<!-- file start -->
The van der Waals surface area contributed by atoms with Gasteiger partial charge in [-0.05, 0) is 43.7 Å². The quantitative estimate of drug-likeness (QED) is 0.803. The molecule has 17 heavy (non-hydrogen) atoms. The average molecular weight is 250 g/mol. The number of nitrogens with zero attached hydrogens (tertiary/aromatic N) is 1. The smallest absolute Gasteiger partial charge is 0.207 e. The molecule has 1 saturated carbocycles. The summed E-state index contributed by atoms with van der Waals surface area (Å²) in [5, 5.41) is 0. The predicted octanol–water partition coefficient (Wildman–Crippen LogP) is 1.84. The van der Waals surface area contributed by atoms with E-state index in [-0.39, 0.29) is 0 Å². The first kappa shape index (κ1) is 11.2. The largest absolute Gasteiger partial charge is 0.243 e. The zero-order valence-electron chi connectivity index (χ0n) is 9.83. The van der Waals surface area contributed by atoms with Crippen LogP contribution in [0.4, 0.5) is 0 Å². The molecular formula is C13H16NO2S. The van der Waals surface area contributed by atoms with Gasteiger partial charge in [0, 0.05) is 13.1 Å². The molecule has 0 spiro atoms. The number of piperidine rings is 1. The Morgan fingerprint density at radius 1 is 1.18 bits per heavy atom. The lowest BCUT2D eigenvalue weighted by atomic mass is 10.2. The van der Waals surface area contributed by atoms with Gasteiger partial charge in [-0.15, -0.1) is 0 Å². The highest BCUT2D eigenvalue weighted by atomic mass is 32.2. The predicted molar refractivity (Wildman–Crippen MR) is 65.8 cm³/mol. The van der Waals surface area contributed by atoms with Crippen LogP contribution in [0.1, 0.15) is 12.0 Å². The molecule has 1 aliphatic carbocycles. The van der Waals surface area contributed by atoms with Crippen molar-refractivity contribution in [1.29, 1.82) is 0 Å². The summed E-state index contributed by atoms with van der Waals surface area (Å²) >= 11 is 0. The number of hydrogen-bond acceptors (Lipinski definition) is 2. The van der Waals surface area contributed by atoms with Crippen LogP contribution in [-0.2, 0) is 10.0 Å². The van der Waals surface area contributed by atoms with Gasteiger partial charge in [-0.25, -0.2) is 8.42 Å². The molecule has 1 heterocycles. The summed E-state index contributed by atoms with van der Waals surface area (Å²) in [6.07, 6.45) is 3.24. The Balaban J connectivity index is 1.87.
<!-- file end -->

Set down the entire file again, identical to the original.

The van der Waals surface area contributed by atoms with Gasteiger partial charge in [-0.05, 0) is 43.7 Å². The quantitative estimate of drug-likeness (QED) is 0.803. The molecule has 17 heavy (non-hydrogen) atoms. The average molecular weight is 250 g/mol. The number of nitrogens with zero attached hydrogens (tertiary/aromatic N) is 1. The smallest absolute Gasteiger partial charge is 0.207 e. The molecule has 1 saturated carbocycles. The summed E-state index contributed by atoms with van der Waals surface area (Å²) in [5, 5.41) is 0. The predicted octanol–water partition coefficient (Wildman–Crippen LogP) is 1.84. The van der Waals surface area contributed by atoms with E-state index in [-0.39, 0.29) is 0 Å². The first kappa shape index (κ1) is 11.2. The largest absolute Gasteiger partial charge is 0.243 e. The zero-order valence-electron chi connectivity index (χ0n) is 9.83. The van der Waals surface area contributed by atoms with Crippen LogP contribution in [0.4, 0.5) is 0 Å². The molecular formula is C13H16NO2S. The van der Waals surface area contributed by atoms with Gasteiger partial charge in [0, 0.05) is 13.1 Å². The molecule has 0 spiro atoms. The number of piperidine rings is 1. The Morgan fingerprint density at radius 1 is 1.18 bits per heavy atom. The lowest BCUT2D eigenvalue weighted by atomic mass is 10.2. The van der Waals surface area contributed by atoms with Gasteiger partial charge in [-0.15, -0.1) is 0 Å². The highest BCUT2D eigenvalue weighted by atomic mass is 32.2. The predicted molar refractivity (Wildman–Crippen MR) is 65.8 cm³/mol. The van der Waals surface area contributed by atoms with Crippen LogP contribution in [0.1, 0.15) is 12.0 Å². The molecule has 1 aliphatic carbocycles. The van der Waals surface area contributed by atoms with Crippen molar-refractivity contribution in [1.29, 1.82) is 0 Å². The summed E-state index contributed by atoms with van der Waals surface area (Å²) >= 11 is 0. The number of hydrogen-bond acceptors (Lipinski definition) is 2. The van der Waals surface area contributed by atoms with Crippen LogP contribution in [-0.2, 0) is 10.0 Å². The van der Waals surface area contributed by atoms with Gasteiger partial charge in [-0.25, -0.2) is 8.42 Å². The molecule has 1 heterocycles. The summed E-state index contributed by atoms with van der Waals surface area (Å²) in [6.07, 6.45) is 3.24. The Balaban J connectivity index is 1.87.